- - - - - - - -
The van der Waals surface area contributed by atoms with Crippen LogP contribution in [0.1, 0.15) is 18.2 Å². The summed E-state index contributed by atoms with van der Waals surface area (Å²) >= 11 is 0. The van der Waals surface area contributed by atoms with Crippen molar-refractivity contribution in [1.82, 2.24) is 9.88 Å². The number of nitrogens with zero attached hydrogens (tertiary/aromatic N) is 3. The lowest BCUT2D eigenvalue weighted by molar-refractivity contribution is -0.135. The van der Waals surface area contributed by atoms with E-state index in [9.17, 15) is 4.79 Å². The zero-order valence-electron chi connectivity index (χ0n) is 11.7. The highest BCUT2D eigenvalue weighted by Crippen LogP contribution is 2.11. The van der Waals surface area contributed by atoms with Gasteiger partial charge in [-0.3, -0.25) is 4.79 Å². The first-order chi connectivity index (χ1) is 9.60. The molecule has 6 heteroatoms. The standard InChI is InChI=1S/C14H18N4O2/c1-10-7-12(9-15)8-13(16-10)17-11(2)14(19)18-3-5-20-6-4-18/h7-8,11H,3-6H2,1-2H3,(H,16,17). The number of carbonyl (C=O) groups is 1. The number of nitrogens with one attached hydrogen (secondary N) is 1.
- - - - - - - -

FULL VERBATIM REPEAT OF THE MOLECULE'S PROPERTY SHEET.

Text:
The van der Waals surface area contributed by atoms with Crippen LogP contribution in [0.1, 0.15) is 18.2 Å². The summed E-state index contributed by atoms with van der Waals surface area (Å²) >= 11 is 0. The van der Waals surface area contributed by atoms with Crippen molar-refractivity contribution in [1.82, 2.24) is 9.88 Å². The number of nitrogens with zero attached hydrogens (tertiary/aromatic N) is 3. The lowest BCUT2D eigenvalue weighted by molar-refractivity contribution is -0.135. The van der Waals surface area contributed by atoms with E-state index in [9.17, 15) is 4.79 Å². The zero-order valence-electron chi connectivity index (χ0n) is 11.7. The highest BCUT2D eigenvalue weighted by Crippen LogP contribution is 2.11. The van der Waals surface area contributed by atoms with Gasteiger partial charge in [-0.3, -0.25) is 4.79 Å². The first-order chi connectivity index (χ1) is 9.60. The molecule has 6 heteroatoms. The standard InChI is InChI=1S/C14H18N4O2/c1-10-7-12(9-15)8-13(16-10)17-11(2)14(19)18-3-5-20-6-4-18/h7-8,11H,3-6H2,1-2H3,(H,16,17). The number of carbonyl (C=O) groups is 1. The number of nitrogens with one attached hydrogen (secondary N) is 1.